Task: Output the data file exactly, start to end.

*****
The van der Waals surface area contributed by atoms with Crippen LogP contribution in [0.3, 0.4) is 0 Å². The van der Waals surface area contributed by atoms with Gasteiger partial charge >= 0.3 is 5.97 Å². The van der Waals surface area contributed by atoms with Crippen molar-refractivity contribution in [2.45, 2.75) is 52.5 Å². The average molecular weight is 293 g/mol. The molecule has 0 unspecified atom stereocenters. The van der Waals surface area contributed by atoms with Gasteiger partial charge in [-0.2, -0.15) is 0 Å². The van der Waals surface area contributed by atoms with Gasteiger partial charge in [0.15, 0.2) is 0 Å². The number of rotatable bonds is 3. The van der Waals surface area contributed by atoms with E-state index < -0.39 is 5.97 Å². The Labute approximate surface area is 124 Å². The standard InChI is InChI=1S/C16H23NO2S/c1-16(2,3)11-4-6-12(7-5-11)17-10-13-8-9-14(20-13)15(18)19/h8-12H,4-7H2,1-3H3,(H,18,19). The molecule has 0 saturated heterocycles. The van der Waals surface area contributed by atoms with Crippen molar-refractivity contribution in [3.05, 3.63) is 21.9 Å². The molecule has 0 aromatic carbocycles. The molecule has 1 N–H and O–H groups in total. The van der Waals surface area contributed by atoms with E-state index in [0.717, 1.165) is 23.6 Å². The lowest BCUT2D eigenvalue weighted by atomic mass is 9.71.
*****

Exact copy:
The van der Waals surface area contributed by atoms with Crippen LogP contribution in [0.3, 0.4) is 0 Å². The van der Waals surface area contributed by atoms with Gasteiger partial charge >= 0.3 is 5.97 Å². The van der Waals surface area contributed by atoms with Crippen molar-refractivity contribution in [2.45, 2.75) is 52.5 Å². The average molecular weight is 293 g/mol. The molecule has 0 unspecified atom stereocenters. The van der Waals surface area contributed by atoms with Gasteiger partial charge in [-0.2, -0.15) is 0 Å². The van der Waals surface area contributed by atoms with Gasteiger partial charge in [0.15, 0.2) is 0 Å². The number of rotatable bonds is 3. The van der Waals surface area contributed by atoms with E-state index < -0.39 is 5.97 Å². The Labute approximate surface area is 124 Å². The standard InChI is InChI=1S/C16H23NO2S/c1-16(2,3)11-4-6-12(7-5-11)17-10-13-8-9-14(20-13)15(18)19/h8-12H,4-7H2,1-3H3,(H,18,19). The molecule has 0 saturated heterocycles. The van der Waals surface area contributed by atoms with Crippen molar-refractivity contribution in [3.05, 3.63) is 21.9 Å². The molecule has 0 aromatic carbocycles. The molecule has 1 N–H and O–H groups in total. The van der Waals surface area contributed by atoms with E-state index in [0.717, 1.165) is 23.6 Å². The lowest BCUT2D eigenvalue weighted by atomic mass is 9.71.